Join the Car Talk Community!

Discussion Rules

Welcome to the Car Talk Community!

Want to ask a question or join the discussion? Great! Join now.

Sign In Register

'98 Cadillac Deville air suspension

Hi, I have a '98 Cadillac Deville. I have the same issue as Fee from the January, 2011 comment. My car is currently riding on the ground. It needs the air suspension replaced.



I took it in to a shop, they said I should switch to normal spring shocks. I would like to keep it original (air suspension.) They refused the work claiming that the only part that could be used is made by Delco, and that they break frequently and customers make them do the work all over again claiming it is their fault.



I was wondering if anyone knows of any reliable parts to use, and or a decent mechanic that won't cheat me in the Milwaukee, WI area.



I would greatly appreciate any information that could help.



Thanks,

Dan

Comments

  • edited March 2011
    Do like your mechanic suggests and install the steel springs. You won't know the difference and the steel will never leak out..You could buy a NEW Cadillac for what it will cost to properly restore the air suspension in your '98...It's much more than just the 'bags..
  • edited March 2011

    I agree with Caddyman on this point.
    Retrofitting the car with conventional steel springs is definitely the way to go, for a couple of reasons:

    >As the mechanic stated, the complexity of the air suspension system is such that it is very hard to keep these systems functioning properly.
    >The cost of conventional steel coil springs will be much lower than the cost of replacing the many air suspension components that would be needed.

    The book value of this 13 year old car does not warrant "investing" a huge amount of money for something that will likely malfunction again within a couple of years.
  • edited March 2011
    I think the shop is not knowledgeable on the suspension and they're just trying to brush you off. If repaired properly the air suspension should last as long as it did originally, which in this case is 14 years.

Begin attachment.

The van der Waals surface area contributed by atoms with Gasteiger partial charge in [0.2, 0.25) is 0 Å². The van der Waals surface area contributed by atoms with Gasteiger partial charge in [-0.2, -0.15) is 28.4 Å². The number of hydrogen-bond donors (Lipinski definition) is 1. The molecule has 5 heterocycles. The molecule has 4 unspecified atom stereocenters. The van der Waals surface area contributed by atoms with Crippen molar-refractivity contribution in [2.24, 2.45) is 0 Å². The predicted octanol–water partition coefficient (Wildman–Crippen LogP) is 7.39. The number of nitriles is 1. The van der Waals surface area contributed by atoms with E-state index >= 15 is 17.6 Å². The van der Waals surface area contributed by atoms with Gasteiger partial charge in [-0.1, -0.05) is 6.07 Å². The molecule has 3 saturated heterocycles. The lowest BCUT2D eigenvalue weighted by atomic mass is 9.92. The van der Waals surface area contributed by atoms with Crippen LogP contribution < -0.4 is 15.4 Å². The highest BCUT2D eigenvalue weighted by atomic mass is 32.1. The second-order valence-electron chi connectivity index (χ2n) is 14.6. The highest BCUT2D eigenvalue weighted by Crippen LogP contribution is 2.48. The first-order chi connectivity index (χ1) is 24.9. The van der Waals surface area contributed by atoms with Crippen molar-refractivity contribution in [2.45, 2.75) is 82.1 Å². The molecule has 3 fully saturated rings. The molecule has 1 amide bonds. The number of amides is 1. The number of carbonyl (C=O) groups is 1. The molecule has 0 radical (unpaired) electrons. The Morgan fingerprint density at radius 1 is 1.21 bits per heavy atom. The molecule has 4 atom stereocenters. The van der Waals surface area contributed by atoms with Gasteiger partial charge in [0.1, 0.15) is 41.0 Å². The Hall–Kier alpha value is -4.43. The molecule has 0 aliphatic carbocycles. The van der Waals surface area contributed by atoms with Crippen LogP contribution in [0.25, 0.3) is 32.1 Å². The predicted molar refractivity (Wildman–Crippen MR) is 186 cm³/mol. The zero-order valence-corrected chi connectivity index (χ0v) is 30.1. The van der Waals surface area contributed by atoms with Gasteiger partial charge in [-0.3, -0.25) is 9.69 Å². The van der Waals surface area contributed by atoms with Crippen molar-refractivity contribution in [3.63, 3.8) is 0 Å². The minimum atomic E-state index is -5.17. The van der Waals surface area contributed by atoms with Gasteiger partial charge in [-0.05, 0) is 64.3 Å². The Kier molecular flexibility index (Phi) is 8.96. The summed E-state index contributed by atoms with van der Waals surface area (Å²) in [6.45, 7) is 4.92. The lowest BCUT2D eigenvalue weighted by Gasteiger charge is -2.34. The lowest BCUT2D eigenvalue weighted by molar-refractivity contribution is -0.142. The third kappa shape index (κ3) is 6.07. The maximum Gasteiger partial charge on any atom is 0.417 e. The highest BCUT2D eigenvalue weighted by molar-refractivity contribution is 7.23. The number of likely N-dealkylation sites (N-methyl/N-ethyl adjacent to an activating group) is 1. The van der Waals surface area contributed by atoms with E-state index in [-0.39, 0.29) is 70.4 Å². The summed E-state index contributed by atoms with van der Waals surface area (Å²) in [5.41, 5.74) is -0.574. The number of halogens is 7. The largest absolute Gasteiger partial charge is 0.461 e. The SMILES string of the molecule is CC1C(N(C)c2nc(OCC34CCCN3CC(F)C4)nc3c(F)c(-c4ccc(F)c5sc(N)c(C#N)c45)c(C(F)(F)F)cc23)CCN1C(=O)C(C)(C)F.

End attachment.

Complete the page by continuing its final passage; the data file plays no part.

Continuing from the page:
Repair parts are not proprietary to Delco. Aftermarket parts are available to repair these suspensions and odds are after 14 years it could be more than problem. Age causes dry rot in the rubber bags and the solenoid O-rings leak. Over time the air compressor weakens or fails due to wear and moisture in the air.

    If you want to stick with the air suspension then I would highly recommend looking up Eddie at American Air Suspension. He not only sells air suspension components but is also an experienced hands-on guy when it comes to this stuff.

    A conversion kit is cheaper, no doubt about it, but if you like the air suspension he's the guy to talk to.
    My Lincoln has air bags and I personally prefer it over the coil setups.
  • edited March 2011
    I remember when air suspension was an option on the 1958 Oldsmobiles and Buicks. The air suspension didn't work very well and most of these cars were converted to a conventional suspension. It sounds as though 40 years later, the manufacturers still couldn't get it right. I think I would convert to something less trouble prone.
  • edited March 2011
    Thanks everyone for the reply, I am considering your comments. If I switch to springs, will it change the ride from when the air shocks were working? Anyone know what kind of shocks the 2011 Cadillacs have? Just curious. I plan on keeping this car forever, I love it.
    Thanks again.
  • edited March 2011
    Have you tried to check up on the shop's claim that all they can get is AC Delco? Its obviously not the same vehicle but I had no trouble getting after market replacements for my Oldsmobile. I think they were Monroes or something - all of $75 for a pair and almost as easy to put in as it is to change a tire.

    Aside from that I'm not buying the other part of the claim that they break frequently. I would buy a modified story about that - something like once the air system gets this old they just continually cause trouble for one reason or another (e.g. soon after the shocks, the sensor goes bad, then the compressor goes next, then the air lines, wiring, whatever). Then I can see a shop being wary.

    So in the long run you might be happier just getting off of the air system - there are lots of things that can break on it. I can't comment on the ride quality or any of that though b/c I just don't know.

    But I can't imagine its that big a deal to just toss new air shocks on it.
This discussion has been closed.